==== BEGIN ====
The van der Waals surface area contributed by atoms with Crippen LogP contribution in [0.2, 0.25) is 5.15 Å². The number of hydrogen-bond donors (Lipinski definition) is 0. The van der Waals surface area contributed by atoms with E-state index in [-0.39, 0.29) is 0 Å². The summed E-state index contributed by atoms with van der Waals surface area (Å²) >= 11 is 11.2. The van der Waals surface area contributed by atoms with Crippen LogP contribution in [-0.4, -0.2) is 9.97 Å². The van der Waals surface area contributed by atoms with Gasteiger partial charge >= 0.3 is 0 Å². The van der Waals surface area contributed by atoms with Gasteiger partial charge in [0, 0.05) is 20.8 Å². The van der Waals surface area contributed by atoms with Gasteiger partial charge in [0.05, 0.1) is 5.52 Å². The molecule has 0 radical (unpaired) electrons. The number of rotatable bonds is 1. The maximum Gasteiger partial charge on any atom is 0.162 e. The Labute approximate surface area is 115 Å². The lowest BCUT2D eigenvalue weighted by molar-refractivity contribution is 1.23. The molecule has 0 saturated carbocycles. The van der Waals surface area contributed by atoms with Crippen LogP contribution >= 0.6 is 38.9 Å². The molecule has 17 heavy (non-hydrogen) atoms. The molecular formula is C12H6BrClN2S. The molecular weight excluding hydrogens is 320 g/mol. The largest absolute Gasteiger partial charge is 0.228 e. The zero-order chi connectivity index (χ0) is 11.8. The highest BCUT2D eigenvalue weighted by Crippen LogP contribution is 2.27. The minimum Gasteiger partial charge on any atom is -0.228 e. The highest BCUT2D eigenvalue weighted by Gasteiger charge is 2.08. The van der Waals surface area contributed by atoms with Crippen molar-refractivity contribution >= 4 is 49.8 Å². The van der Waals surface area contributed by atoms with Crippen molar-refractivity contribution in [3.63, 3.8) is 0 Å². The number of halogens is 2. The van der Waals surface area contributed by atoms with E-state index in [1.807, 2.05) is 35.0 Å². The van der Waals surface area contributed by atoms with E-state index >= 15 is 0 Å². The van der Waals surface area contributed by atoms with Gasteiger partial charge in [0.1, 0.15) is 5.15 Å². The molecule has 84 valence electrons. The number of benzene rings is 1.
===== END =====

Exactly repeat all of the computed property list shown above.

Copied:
The van der Waals surface area contributed by atoms with Crippen LogP contribution in [0.2, 0.25) is 5.15 Å². The number of hydrogen-bond donors (Lipinski definition) is 0. The van der Waals surface area contributed by atoms with E-state index in [-0.39, 0.29) is 0 Å². The summed E-state index contributed by atoms with van der Waals surface area (Å²) >= 11 is 11.2. The van der Waals surface area contributed by atoms with Crippen LogP contribution in [-0.4, -0.2) is 9.97 Å². The van der Waals surface area contributed by atoms with Gasteiger partial charge >= 0.3 is 0 Å². The van der Waals surface area contributed by atoms with Gasteiger partial charge in [0, 0.05) is 20.8 Å². The van der Waals surface area contributed by atoms with Gasteiger partial charge in [0.05, 0.1) is 5.52 Å². The molecule has 0 radical (unpaired) electrons. The number of rotatable bonds is 1. The maximum Gasteiger partial charge on any atom is 0.162 e. The Labute approximate surface area is 115 Å². The lowest BCUT2D eigenvalue weighted by molar-refractivity contribution is 1.23. The molecule has 0 saturated carbocycles. The van der Waals surface area contributed by atoms with Crippen LogP contribution >= 0.6 is 38.9 Å². The molecule has 17 heavy (non-hydrogen) atoms. The molecular formula is C12H6BrClN2S. The molecular weight excluding hydrogens is 320 g/mol. The largest absolute Gasteiger partial charge is 0.228 e. The zero-order chi connectivity index (χ0) is 11.8. The highest BCUT2D eigenvalue weighted by Crippen LogP contribution is 2.27. The minimum Gasteiger partial charge on any atom is -0.228 e. The highest BCUT2D eigenvalue weighted by Gasteiger charge is 2.08. The van der Waals surface area contributed by atoms with Crippen molar-refractivity contribution >= 4 is 49.8 Å². The van der Waals surface area contributed by atoms with Crippen molar-refractivity contribution in [3.63, 3.8) is 0 Å². The number of halogens is 2. The van der Waals surface area contributed by atoms with E-state index in [1.807, 2.05) is 35.0 Å². The van der Waals surface area contributed by atoms with E-state index >= 15 is 0 Å². The van der Waals surface area contributed by atoms with Gasteiger partial charge in [0.1, 0.15) is 5.15 Å². The molecule has 84 valence electrons. The number of benzene rings is 1.